If you want to best ensure your financial health stays in tip top shape throughout your long awaited retirement, gold is the perfect investment to include as part of your portfolio. A finite rarity the world craves, investing in gold bullion is straightforward and offers a way to store wealth securely over the longer term. You’ll find many well-respected investment pundits and financial advisors always recommend gold be included in every retirement fund. Here’s five reasons why:
1. Low risk bullion market is straightforward
There are many different ways to invest in gold, but the simplest and least speculative of them is to directly invest in gold bullion. Using a retirement fund to do this is straightforward. You simply need to contact your accountant and get them to set you up with what’s known as a <a href= ‘ https://www.goldbullionaustralia.com.au/services/super-funds.php ‘>self-managed superannuation fund (SMSF)</a>. It’s a simple and easy process. More and more Australians are weighing up the options and choosing to take this proactive approach when it comes to managing their future wealth, so they can enjoy a more prosperous retirement.
2. Preserve your current wealth in traditional ‘safe haven’
Your retirement fund is supposed to safely accumulate, preserving hard-earned capital until you retire, so that you can remain comfortable during your days of leisure. The great majority of advisors urge clients to build a balanced portfolio of investments, containing everything from a few risky, high-return stocks to property, low-risk Blue Chips and assets such as cash and precious metals, including gold. While gold is traditionally thought of as the oldest form of money, the yellow metal, unlike currency, cannot simply be printed, therefore it can’t be debased. When you choose to store your wealth in gold, you are choosing an asset which <a href= ‘ http://goldprice.org/ ‘>historically holds value securely</a>. Gold, the price of which always rockets during times of major economic uncertainly, has also proven itself to be a good hedge against deflation, stagflation , disinflation and hyperinflation.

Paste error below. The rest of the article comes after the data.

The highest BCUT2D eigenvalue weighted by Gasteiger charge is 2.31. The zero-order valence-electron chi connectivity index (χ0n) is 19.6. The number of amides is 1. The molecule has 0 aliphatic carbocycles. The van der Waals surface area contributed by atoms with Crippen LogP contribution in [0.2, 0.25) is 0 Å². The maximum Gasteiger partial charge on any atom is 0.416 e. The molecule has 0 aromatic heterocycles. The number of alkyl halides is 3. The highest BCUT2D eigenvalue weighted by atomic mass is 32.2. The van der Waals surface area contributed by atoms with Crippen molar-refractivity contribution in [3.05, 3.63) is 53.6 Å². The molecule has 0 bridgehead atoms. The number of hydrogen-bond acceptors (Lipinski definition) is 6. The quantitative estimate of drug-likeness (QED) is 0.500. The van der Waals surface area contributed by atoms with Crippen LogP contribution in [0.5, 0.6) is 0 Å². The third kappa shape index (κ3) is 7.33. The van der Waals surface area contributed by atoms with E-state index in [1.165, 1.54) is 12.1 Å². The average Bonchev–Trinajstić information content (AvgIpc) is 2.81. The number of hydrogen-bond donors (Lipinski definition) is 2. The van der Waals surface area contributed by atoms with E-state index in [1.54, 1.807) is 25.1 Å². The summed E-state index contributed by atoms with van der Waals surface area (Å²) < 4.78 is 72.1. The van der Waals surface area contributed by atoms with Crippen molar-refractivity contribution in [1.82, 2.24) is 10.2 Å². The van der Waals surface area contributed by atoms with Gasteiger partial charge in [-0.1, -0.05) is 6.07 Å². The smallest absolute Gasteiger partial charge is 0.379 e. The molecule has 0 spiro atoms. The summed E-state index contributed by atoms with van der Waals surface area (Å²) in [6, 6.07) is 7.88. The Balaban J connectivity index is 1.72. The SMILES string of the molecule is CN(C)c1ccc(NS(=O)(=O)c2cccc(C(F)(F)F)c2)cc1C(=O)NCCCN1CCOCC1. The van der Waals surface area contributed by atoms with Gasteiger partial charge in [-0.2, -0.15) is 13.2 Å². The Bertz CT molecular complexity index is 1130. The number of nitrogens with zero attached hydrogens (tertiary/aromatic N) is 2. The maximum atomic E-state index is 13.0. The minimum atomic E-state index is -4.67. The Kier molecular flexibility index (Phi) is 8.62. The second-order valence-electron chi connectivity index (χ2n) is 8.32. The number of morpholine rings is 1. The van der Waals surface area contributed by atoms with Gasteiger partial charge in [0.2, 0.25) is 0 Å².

3. Historical performance
In 2001, an ounce of gold would have set you back US$271. A decade later, it cost US$1,896 – a near 700 percent rise. While the gold price has taken a breather in recent months, what’s certain is that it performs extremely well in times of economic turbulence, such as the global financial crisis (GFC) beginning 2007. “Honoured through the ages, the standard of wealth, the original money, the safe haven,” <a href= ‘http://www.matthewhart.net/p/blog.html ‘ >Matthew Hart</a> wrote recently in Vanity Fair of gold. He referred to the metal’s stellar performance amid the economic crises caused by the GFC. “The gold price fed on these calamities….it was the re-discovered idol at a time when other gods were falling in a heap of subprime mortgages and credit default swaps and derivative products too complicated too even understand. Against these, gold shone with the placed certainty of received tradition.” Remember, that whilst the gold price can be volatile in the short term, history tells us it is able to maintain its value over the longer term.
4. Gold is a finite rarity
The world craves gold. Less and less of it is being discovered and mined the world over. The globe’s biggest producer, South Africa, saw output of the yellow metal more than halve during the last decade. Meanwhile, the total amount of gold “above -ground” is increasing only by a paltry 1.6% per year. The asset is a finite resource, which gives further weight to the notion that its value over the long term is assured and that it is the perfect investment for your retirement.
5. Gold assists diversification
Many Australians are becoming increasingly concerned that superannuation portfolios they hold are too greatly focused on shares. Following GFC in particular, when many assets formerly thought to be secure were shown not to be, concern amongst holders of superannuation funds understandably rose sharply. Investment theory tells us that precious metals such as gold are likely to provide low or negative correlation to other asset classes, such as stocks and bonds. Gold will thus help you balance your superannuation portfolio, reducing both volatility and risk.